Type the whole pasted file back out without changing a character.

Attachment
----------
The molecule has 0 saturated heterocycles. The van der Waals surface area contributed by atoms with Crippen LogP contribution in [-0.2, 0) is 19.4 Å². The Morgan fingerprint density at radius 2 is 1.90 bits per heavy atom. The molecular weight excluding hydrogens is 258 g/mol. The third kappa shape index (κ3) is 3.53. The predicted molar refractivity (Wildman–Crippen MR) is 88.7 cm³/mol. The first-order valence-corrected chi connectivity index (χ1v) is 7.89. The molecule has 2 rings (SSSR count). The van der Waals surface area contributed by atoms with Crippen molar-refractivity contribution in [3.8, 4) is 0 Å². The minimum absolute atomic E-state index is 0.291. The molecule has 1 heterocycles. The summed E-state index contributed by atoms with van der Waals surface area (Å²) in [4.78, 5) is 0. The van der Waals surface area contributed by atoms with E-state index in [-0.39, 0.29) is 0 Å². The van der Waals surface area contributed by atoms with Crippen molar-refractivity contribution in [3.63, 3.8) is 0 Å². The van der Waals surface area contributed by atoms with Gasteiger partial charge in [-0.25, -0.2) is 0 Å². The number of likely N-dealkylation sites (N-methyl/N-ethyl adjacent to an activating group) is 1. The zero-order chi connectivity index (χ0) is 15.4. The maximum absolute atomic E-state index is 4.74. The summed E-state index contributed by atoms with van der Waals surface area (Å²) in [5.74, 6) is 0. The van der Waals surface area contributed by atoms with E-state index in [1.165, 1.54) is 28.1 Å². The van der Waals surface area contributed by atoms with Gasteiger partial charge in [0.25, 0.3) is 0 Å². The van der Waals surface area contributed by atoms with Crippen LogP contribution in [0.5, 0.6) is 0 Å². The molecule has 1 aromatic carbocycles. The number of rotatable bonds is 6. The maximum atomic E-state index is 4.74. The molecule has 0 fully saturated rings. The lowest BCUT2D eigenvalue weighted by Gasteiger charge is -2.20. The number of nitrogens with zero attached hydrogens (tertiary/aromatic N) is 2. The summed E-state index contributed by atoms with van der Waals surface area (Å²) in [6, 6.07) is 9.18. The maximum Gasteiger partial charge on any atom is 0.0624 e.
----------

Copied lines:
The molecule has 0 saturated heterocycles. The van der Waals surface area contributed by atoms with Crippen LogP contribution in [-0.2, 0) is 19.4 Å². The Morgan fingerprint density at radius 2 is 1.90 bits per heavy atom. The molecular weight excluding hydrogens is 258 g/mol. The third kappa shape index (κ3) is 3.53. The predicted molar refractivity (Wildman–Crippen MR) is 88.7 cm³/mol. The first-order valence-corrected chi connectivity index (χ1v) is 7.89. The molecule has 2 rings (SSSR count). The van der Waals surface area contributed by atoms with Crippen molar-refractivity contribution in [3.8, 4) is 0 Å². The minimum absolute atomic E-state index is 0.291. The molecule has 1 heterocycles. The summed E-state index contributed by atoms with van der Waals surface area (Å²) in [4.78, 5) is 0. The van der Waals surface area contributed by atoms with E-state index in [-0.39, 0.29) is 0 Å². The van der Waals surface area contributed by atoms with Crippen molar-refractivity contribution in [3.63, 3.8) is 0 Å². The van der Waals surface area contributed by atoms with Gasteiger partial charge in [-0.25, -0.2) is 0 Å². The number of likely N-dealkylation sites (N-methyl/N-ethyl adjacent to an activating group) is 1. The zero-order chi connectivity index (χ0) is 15.4. The maximum absolute atomic E-state index is 4.74. The summed E-state index contributed by atoms with van der Waals surface area (Å²) in [5.74, 6) is 0. The van der Waals surface area contributed by atoms with E-state index in [1.165, 1.54) is 28.1 Å². The van der Waals surface area contributed by atoms with Gasteiger partial charge in [0.25, 0.3) is 0 Å². The van der Waals surface area contributed by atoms with Crippen LogP contribution in [0.5, 0.6) is 0 Å². The molecule has 1 aromatic carbocycles. The number of rotatable bonds is 6. The maximum atomic E-state index is 4.74. The molecule has 0 fully saturated rings. The lowest BCUT2D eigenvalue weighted by Gasteiger charge is -2.20. The number of nitrogens with zero attached hydrogens (tertiary/aromatic N) is 2. The summed E-state index contributed by atoms with van der Waals surface area (Å²) in [6, 6.07) is 9.18. The maximum Gasteiger partial charge on any atom is 0.0624 e.